On April 19, 1775, 77 men took a stand: ‘The shot heard round the world’

Special to CosmicTribune.com, April 19, 2024

By Bill Federer, April 19, 2024

“To disarm the people is the best and most effectual way to enslave them.” — George Mason of Virginia

In April of 1775, the British Royal Military Governor of Massachusetts, General Thomas Gage, sent 800 British Army Regulars, under the command of Lieutenant Colonel Francis Smith, on a preemptive raid to seize guns from American patriots at Lexington and Concord.

As the sun rose, April 19, 1775, there were 800 British regulars approaching Lexington’s town green.

“North Bridge, Concord, Massachusetts, April 19, 1775” by Frank T. Merrill, 1909

To their surprise, they were met by Lexington’s militia, comprised of 77 men who were mostly members of the Church of Christ, pastored by Rev. Jonas Clark, whose wife was a cousin of John Hancock.

Patriot captain John Parker told the militia: “Stand your ground; don’t fire unless fired upon, but if they mean to have War, let it begin here!”

It is disputed who fired first, but the British opened fire and killed or wounded eighteen of Captain Parker’s men. …

The American militia retreated, growing to number 400, and took a stand at Concord’s Old North Bridge.

The British fired first, wounding four and killing two. Militia commander John Buttrick yelled: “Fire, for God’s sake, fellow soldiers, fire!”

Taking many casualties, the British began a hasty retreat 20 miles back to Boston, being ambushed along the way by John Parker’s militia in “Parker’s Revenge.”

Tragically, in the anger of their retreat, the British shot or bayoneted almost everyone in the town of Menotomy.

[Earlier a warning had been sent] … from Boston’s Old North Church that the British were coming, as recounted in Henry Wadsworth Longfellow’s poem, “Paul Revere’s Ride”:

Listen my children and you shall hear
Of the midnight ride of Paul Revere,
On the 18th of April, in 75;
Hardly a man is now alive
Who remembers that famous day and year.
… He said to his friend, ‘If the British march
By land or sea from the town to-night,
Hang a lantern aloft in the belfry arch
Of the North Church tower as a signal light …

One if by land, and two if by sea;
And I on the opposite shore will be,

Ready to ride and spread the alarm
Through every Middlesex village and farm,
For the country folk to be up and to arm …

Through the gloom and the light,
The fate of a nation was riding that night;
And the spark struck out by that steed, in his flight.”

Henry Wadsworth Longfellow continued:

You know the rest. In the books you have read
How the British Regulars fired and fled,—
How the farmers gave them ball for ball,
From behind each fence and farmyard wall,

Chasing the redcoats down the lane,
Then crossing the fields to emerge again
Under the trees at the turn of the road,
And only pausing to fire and load.”

So through the night rode Paul Revere;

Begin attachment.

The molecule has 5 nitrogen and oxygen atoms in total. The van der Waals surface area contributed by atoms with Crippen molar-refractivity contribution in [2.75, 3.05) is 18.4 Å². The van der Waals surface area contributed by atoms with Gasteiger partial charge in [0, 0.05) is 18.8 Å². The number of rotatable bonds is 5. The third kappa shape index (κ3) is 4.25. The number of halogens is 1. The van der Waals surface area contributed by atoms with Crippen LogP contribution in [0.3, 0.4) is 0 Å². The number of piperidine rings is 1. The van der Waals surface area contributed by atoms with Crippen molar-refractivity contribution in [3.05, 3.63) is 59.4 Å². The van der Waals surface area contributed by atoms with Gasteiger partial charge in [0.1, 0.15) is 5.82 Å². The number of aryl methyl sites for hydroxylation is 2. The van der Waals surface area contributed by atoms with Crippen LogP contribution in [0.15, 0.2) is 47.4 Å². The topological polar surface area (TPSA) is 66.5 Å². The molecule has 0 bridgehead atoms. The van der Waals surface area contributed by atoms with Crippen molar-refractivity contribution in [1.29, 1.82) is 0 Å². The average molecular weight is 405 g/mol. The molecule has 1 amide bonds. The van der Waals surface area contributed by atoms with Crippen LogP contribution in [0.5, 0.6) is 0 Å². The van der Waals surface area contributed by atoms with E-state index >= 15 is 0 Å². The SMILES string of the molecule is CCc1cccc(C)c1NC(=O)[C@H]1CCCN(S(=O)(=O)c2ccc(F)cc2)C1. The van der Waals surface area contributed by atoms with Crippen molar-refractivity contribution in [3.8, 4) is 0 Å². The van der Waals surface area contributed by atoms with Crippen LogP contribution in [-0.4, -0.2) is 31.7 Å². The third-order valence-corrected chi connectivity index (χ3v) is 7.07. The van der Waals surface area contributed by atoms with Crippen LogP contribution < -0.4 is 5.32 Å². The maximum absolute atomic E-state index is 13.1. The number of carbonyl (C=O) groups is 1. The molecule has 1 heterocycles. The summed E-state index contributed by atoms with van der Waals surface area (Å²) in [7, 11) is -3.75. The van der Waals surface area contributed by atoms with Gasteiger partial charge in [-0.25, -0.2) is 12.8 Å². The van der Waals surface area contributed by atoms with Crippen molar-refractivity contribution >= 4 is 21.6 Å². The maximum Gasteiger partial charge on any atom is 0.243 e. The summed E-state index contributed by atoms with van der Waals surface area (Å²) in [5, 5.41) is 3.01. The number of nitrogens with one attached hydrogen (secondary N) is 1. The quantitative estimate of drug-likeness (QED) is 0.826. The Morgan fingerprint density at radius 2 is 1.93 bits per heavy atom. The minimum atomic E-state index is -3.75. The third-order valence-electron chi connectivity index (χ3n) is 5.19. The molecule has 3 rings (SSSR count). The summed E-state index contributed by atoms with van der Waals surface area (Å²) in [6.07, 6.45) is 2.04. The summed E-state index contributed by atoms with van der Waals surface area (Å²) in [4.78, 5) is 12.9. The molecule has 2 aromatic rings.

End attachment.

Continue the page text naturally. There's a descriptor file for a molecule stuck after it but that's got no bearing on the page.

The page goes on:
And so through the night went his cry of alarm
To every Middlesex village and farm,—
A cry of defiance, and not of fear,

A voice in the darkness, a knock at the door,
And a word that shall echo for evermore!
For, borne on the night-wind of the Past,
Through all our history, to the last,
… In the hour of darkness and peril and need,
The people will waken and listen to hear
The hurrying hoof-beats of that steed,
And the midnight message of Paul Revere.

Though it took eight long years, Americans won their independence. ….

Two months after the Battles of Lexington and Concord, the Continental Congress, under President John Hancock, declared, June 12, 1775:

“Congress … considering the present critical, alarming and calamitous state … do earnestly recommend … a Day of Public Humiliation, Fasting and Prayer, that we may with united hearts … confess and deplore our many sins and offer up our joint supplications to the All-wise, Omnipotent and merciful Disposer of all Events, humbly beseeching Him to forgive our iniquities …

It is recommended to Christians of all denominations to assemble for public worship and to abstain from servile labor and recreations of said day.”

A century later, on April 19, 1875, at that same Old North Bridge, patriots were honored by the dedication of the “Minute Man Statue” designed by Daniel Chester French.

On the statue’s base is a stanza of the poem The Concord Hymn, written Ralph Waldo Emerson, April 19, 1860:

By the rude bridge that arched the flood,
Their flag to April’s breeze unfurled;
Here once the embattled farmers stood;
And fired the shot heard round the world. ….

Patriots had prepared for this with the Massachusetts Provincial Congress, October 26, 1774, organizing their defenses with one-third of their regiments being “Minutemen,” men who were ready to fight at a minute’s notice.

This idea came from the Bible, where in Ancient Israel every man was armed and ready to defend his family and community.

Honor their memory: The ‘shot heard round the world’

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